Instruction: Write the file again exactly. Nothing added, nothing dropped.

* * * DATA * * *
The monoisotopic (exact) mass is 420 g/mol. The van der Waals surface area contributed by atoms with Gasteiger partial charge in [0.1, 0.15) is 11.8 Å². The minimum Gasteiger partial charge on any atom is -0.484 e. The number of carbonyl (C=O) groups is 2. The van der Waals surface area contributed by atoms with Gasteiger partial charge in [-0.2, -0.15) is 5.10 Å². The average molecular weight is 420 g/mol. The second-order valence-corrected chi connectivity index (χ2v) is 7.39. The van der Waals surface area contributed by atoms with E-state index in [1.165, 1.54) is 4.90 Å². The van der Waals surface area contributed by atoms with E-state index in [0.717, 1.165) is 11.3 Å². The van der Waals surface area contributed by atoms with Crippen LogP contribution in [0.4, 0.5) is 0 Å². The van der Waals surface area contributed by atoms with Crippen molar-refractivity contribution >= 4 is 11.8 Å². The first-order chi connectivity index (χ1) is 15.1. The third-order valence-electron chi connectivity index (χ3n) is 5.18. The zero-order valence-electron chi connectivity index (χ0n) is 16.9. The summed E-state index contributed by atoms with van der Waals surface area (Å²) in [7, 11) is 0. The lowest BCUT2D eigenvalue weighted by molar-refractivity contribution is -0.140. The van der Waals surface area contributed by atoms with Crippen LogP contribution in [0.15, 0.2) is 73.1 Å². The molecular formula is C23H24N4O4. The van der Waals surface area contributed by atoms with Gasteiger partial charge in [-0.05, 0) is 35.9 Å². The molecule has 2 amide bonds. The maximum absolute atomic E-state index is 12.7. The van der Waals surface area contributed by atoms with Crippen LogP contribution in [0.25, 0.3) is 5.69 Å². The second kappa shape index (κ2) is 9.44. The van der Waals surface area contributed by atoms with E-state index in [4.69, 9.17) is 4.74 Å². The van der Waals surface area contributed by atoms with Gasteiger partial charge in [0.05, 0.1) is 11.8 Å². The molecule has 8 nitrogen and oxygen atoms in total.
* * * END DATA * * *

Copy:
The monoisotopic (exact) mass is 420 g/mol. The van der Waals surface area contributed by atoms with Gasteiger partial charge in [0.1, 0.15) is 11.8 Å². The minimum Gasteiger partial charge on any atom is -0.484 e. The number of carbonyl (C=O) groups is 2. The van der Waals surface area contributed by atoms with Gasteiger partial charge in [-0.2, -0.15) is 5.10 Å². The average molecular weight is 420 g/mol. The second-order valence-corrected chi connectivity index (χ2v) is 7.39. The van der Waals surface area contributed by atoms with E-state index in [1.165, 1.54) is 4.90 Å². The van der Waals surface area contributed by atoms with E-state index in [0.717, 1.165) is 11.3 Å². The van der Waals surface area contributed by atoms with Crippen LogP contribution in [0.4, 0.5) is 0 Å². The van der Waals surface area contributed by atoms with Crippen molar-refractivity contribution >= 4 is 11.8 Å². The first-order chi connectivity index (χ1) is 15.1. The third-order valence-electron chi connectivity index (χ3n) is 5.18. The zero-order valence-electron chi connectivity index (χ0n) is 16.9. The summed E-state index contributed by atoms with van der Waals surface area (Å²) in [7, 11) is 0. The lowest BCUT2D eigenvalue weighted by molar-refractivity contribution is -0.140. The van der Waals surface area contributed by atoms with Crippen LogP contribution in [0.15, 0.2) is 73.1 Å². The molecular formula is C23H24N4O4. The van der Waals surface area contributed by atoms with Gasteiger partial charge in [-0.05, 0) is 35.9 Å². The molecule has 2 amide bonds. The maximum absolute atomic E-state index is 12.7. The van der Waals surface area contributed by atoms with Crippen LogP contribution in [0.25, 0.3) is 5.69 Å². The second kappa shape index (κ2) is 9.44. The van der Waals surface area contributed by atoms with E-state index in [4.69, 9.17) is 4.74 Å². The van der Waals surface area contributed by atoms with Gasteiger partial charge in [0.05, 0.1) is 11.8 Å². The molecule has 8 nitrogen and oxygen atoms in total.